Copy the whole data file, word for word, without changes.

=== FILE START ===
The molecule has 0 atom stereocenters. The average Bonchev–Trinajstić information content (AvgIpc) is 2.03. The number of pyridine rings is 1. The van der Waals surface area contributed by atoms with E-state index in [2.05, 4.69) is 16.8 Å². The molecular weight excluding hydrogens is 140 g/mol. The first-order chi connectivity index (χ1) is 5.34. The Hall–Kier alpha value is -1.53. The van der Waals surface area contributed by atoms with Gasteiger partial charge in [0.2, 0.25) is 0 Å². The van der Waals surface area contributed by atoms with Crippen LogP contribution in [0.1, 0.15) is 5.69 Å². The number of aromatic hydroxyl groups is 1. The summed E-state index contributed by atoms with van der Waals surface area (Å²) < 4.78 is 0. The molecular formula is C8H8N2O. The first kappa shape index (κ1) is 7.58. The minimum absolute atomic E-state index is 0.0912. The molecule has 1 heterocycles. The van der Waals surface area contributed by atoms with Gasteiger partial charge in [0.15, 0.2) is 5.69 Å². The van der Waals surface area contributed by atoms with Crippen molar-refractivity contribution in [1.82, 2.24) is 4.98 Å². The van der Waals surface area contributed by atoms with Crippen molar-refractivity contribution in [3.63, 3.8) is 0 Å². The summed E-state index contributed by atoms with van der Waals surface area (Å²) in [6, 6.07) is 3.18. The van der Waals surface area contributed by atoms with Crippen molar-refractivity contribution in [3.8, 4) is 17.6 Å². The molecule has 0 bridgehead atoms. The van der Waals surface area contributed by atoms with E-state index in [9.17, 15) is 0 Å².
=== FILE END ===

The molecule has 0 atom stereocenters. The average Bonchev–Trinajstić information content (AvgIpc) is 2.03. The number of pyridine rings is 1. The van der Waals surface area contributed by atoms with E-state index in [2.05, 4.69) is 16.8 Å². The molecular weight excluding hydrogens is 140 g/mol. The first-order chi connectivity index (χ1) is 5.34. The Hall–Kier alpha value is -1.53. The van der Waals surface area contributed by atoms with Gasteiger partial charge in [0.2, 0.25) is 0 Å². The van der Waals surface area contributed by atoms with Crippen LogP contribution in [0.1, 0.15) is 5.69 Å². The number of aromatic hydroxyl groups is 1. The summed E-state index contributed by atoms with van der Waals surface area (Å²) < 4.78 is 0. The molecular formula is C8H8N2O. The first kappa shape index (κ1) is 7.58. The minimum absolute atomic E-state index is 0.0912. The molecule has 1 heterocycles. The van der Waals surface area contributed by atoms with Gasteiger partial charge in [0.15, 0.2) is 5.69 Å². The van der Waals surface area contributed by atoms with Crippen molar-refractivity contribution in [1.82, 2.24) is 4.98 Å². The van der Waals surface area contributed by atoms with Crippen molar-refractivity contribution in [3.63, 3.8) is 0 Å². The summed E-state index contributed by atoms with van der Waals surface area (Å²) in [6, 6.07) is 3.18. The van der Waals surface area contributed by atoms with Crippen molar-refractivity contribution in [3.8, 4) is 17.6 Å². The molecule has 0 bridgehead atoms. The van der Waals surface area contributed by atoms with E-state index in [9.17, 15) is 0 Å².